One of the most reactive elements in the periodic table is fluorine. Despite its explosive properties, it is an essential element for humans, which is why it can be found in everyday items like drinking water, and toothpaste. But did you know, even if we do encounter fluorine every day, it is actually a rare element?
Fluorine is the 24th most abundant element in the universe. This makes it relatively rare compared to other elements, mainly because it is not a product of nuclear fusion.
How Was Fluorine Discovered?
The word fluorine was derived from the Latin word fluere which means to flow. For centuries, the mineral fluorspar was used in refining metal, and this particular compound allowed metals to flow. According to the Jefferson Laboratory, it was also referred to as the Bohemian emerald and was used in glass etching.
Many scientists attempted to experiment with fluorspar in order to understand its properties better. During the course of this experimentation, they were able to produce fluoric acid, which is incredibly reactive. Even small splashes of this acid can be damaging.
Chemists tried to isolate fluorine from various fluorides, but it was not until 1896 when Karl O. Christie, a German chemist, successfully synthesized fluorine. One thing you would need to know is that fluorine does not occur freely in nature. However, in 2012, scientists were able to isolate trace amounts of the element trapped in antozonite. The fluorine found there was labeled as radioactive fluorite.
In the 19ths century, scientists Andre-Marie Ampere and Humphry Davy wrote about the possibility of a new element within the fluoric acid. By 1813, Davy announced the discovery of the new element from Ampere’s suggestion.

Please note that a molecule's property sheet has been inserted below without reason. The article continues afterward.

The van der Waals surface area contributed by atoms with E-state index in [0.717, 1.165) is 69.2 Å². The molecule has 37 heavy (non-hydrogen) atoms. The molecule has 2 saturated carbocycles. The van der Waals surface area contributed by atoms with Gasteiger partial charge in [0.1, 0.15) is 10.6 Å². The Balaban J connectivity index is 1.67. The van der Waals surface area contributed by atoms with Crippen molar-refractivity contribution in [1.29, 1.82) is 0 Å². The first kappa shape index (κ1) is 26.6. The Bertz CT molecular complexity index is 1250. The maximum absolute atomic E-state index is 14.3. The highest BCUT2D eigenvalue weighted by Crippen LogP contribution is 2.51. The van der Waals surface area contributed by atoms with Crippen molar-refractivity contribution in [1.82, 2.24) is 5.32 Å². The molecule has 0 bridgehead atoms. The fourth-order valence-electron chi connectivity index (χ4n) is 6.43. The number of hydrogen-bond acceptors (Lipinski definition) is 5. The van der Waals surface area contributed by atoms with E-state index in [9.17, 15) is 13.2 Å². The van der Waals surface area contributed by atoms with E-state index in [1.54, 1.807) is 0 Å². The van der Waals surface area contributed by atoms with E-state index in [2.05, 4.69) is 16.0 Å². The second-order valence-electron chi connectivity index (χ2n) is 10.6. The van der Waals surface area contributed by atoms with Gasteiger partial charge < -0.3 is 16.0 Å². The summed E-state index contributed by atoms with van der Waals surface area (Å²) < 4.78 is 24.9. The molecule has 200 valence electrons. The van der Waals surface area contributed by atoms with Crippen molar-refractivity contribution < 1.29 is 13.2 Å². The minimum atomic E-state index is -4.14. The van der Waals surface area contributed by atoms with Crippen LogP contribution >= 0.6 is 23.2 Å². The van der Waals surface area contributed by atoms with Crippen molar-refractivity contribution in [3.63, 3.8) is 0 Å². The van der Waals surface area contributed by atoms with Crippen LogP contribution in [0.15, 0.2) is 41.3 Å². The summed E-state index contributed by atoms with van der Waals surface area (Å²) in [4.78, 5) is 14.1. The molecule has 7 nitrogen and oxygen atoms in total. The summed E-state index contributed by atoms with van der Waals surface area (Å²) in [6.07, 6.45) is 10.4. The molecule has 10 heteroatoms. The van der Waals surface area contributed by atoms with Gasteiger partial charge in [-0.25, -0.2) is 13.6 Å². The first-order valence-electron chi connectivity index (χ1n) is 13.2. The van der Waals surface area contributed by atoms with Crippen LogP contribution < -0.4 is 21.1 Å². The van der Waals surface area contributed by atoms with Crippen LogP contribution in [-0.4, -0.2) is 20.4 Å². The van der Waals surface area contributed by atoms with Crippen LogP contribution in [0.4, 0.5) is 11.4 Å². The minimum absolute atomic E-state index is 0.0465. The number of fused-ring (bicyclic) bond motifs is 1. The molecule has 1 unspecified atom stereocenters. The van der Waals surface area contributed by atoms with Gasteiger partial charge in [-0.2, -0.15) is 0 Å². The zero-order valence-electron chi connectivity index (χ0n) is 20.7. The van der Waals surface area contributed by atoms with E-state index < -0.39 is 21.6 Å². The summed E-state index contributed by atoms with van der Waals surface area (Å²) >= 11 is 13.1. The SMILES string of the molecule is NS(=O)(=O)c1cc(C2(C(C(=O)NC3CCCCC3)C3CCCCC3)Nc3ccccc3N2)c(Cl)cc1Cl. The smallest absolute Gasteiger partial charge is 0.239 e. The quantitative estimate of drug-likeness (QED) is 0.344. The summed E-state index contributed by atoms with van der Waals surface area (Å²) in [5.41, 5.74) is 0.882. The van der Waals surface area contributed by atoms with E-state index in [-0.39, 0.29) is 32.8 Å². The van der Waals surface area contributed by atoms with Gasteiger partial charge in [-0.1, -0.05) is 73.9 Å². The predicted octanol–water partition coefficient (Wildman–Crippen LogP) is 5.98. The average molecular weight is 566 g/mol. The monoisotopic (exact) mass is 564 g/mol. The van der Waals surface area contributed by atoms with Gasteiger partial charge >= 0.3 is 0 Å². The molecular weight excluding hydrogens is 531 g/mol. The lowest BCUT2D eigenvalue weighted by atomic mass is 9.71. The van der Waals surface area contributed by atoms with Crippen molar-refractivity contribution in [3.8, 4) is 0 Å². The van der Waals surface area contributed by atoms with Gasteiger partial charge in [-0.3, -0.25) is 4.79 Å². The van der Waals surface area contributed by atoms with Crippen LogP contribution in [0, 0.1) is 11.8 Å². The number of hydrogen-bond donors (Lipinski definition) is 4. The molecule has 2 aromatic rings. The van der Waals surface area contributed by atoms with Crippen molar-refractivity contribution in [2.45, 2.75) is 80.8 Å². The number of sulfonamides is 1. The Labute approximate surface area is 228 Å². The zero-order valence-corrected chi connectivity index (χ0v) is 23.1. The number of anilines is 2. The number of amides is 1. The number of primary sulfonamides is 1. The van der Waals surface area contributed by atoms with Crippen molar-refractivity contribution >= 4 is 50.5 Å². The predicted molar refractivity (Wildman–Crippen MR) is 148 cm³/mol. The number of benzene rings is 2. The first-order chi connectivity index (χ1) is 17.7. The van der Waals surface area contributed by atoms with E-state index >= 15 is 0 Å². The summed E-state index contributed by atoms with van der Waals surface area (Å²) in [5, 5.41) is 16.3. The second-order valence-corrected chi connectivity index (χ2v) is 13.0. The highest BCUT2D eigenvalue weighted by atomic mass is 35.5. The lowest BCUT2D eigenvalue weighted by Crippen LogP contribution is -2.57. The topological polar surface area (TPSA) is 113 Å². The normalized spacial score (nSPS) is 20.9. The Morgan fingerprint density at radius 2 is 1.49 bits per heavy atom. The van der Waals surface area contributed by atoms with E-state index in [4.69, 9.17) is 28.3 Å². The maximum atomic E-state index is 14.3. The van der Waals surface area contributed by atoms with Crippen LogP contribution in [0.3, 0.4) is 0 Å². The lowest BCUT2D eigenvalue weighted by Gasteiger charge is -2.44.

In 1886, Henri Moissan, a French chemist, finally isolated fluorine even after being poisoned several times in the process. He was awarded the Nobel Prize in 1906 for isolating fluorine by electrolysis of dry potassium hydrogen fluoride and dry hydrofluoric acid. (Source: Live Science)
How Can Fluorine Be Utilized?
According to the Royal Society, fluorine salts and various fluorides have been used in welding and frosting glass. It is also an essential part of the nuclear energy industry. Fluorine is used to make uranium hexafluoride which is needed in order to separate uranium isotopes. Sulfur hexafluoride, on the other hand, is a gas used to insulate transformers carrying high-power electricity.
Before the ban, Chlorofluorocarbons or CFCs were commonly found in refrigerators, air conditioners, styrofoam packaging, fire extinguishers, and even aerosol sprays. The ban on CFCs was due to their contribution to ozone depletion.
Prior to 2009, CFCs were even found in inhalers to control asthma, and they were phased out by 2013 as they proved to do more harm than good. It is also found in high-temperature plastics like Teflon and cable insulation.
Today, fluorine is widely used in city water supplies. It is added to the water to help prevent tooth decay. The same theory applies as to why fluoride is added to toothpaste. (Source: Live Science)